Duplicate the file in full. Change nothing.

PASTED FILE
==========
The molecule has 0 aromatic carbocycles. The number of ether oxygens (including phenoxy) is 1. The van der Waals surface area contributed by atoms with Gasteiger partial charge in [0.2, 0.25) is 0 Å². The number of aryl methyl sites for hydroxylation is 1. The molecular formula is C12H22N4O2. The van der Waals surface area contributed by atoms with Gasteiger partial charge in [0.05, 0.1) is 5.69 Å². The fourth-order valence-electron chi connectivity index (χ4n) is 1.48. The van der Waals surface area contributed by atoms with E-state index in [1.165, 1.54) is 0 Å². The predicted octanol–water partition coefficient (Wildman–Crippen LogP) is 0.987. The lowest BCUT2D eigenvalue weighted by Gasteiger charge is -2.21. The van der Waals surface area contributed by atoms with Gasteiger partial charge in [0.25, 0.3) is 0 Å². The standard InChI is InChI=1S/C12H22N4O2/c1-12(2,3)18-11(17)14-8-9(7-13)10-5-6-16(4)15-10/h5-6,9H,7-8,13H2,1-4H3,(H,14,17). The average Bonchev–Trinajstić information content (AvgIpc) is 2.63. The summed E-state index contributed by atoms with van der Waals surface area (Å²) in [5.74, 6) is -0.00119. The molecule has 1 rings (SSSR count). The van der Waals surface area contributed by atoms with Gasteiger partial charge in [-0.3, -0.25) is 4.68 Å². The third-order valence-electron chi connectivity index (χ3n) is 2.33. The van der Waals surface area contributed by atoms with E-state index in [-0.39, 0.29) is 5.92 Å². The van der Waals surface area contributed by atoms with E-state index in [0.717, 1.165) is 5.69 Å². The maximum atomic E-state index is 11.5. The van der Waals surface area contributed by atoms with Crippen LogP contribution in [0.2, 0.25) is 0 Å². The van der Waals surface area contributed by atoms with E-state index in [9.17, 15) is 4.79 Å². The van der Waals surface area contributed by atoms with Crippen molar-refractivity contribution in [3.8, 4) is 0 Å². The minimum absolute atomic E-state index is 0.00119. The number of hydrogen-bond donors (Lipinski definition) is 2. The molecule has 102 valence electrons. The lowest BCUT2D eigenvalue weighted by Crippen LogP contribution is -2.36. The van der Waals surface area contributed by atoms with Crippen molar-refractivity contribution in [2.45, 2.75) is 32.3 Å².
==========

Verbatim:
The molecule has 0 aromatic carbocycles. The number of ether oxygens (including phenoxy) is 1. The van der Waals surface area contributed by atoms with Gasteiger partial charge in [0.2, 0.25) is 0 Å². The number of aryl methyl sites for hydroxylation is 1. The molecular formula is C12H22N4O2. The van der Waals surface area contributed by atoms with Gasteiger partial charge in [0.05, 0.1) is 5.69 Å². The fourth-order valence-electron chi connectivity index (χ4n) is 1.48. The van der Waals surface area contributed by atoms with E-state index in [1.165, 1.54) is 0 Å². The predicted octanol–water partition coefficient (Wildman–Crippen LogP) is 0.987. The lowest BCUT2D eigenvalue weighted by Gasteiger charge is -2.21. The van der Waals surface area contributed by atoms with Gasteiger partial charge in [0.25, 0.3) is 0 Å². The standard InChI is InChI=1S/C12H22N4O2/c1-12(2,3)18-11(17)14-8-9(7-13)10-5-6-16(4)15-10/h5-6,9H,7-8,13H2,1-4H3,(H,14,17). The average Bonchev–Trinajstić information content (AvgIpc) is 2.63. The summed E-state index contributed by atoms with van der Waals surface area (Å²) in [5.74, 6) is -0.00119. The molecule has 1 rings (SSSR count). The van der Waals surface area contributed by atoms with Gasteiger partial charge in [-0.3, -0.25) is 4.68 Å². The third-order valence-electron chi connectivity index (χ3n) is 2.33. The van der Waals surface area contributed by atoms with E-state index in [-0.39, 0.29) is 5.92 Å². The van der Waals surface area contributed by atoms with E-state index in [0.717, 1.165) is 5.69 Å². The maximum atomic E-state index is 11.5. The van der Waals surface area contributed by atoms with Crippen LogP contribution in [0.2, 0.25) is 0 Å². The van der Waals surface area contributed by atoms with E-state index in [9.17, 15) is 4.79 Å². The van der Waals surface area contributed by atoms with Crippen molar-refractivity contribution in [3.8, 4) is 0 Å². The minimum absolute atomic E-state index is 0.00119. The number of hydrogen-bond donors (Lipinski definition) is 2. The molecule has 102 valence electrons. The lowest BCUT2D eigenvalue weighted by Crippen LogP contribution is -2.36. The van der Waals surface area contributed by atoms with Crippen molar-refractivity contribution in [2.45, 2.75) is 32.3 Å².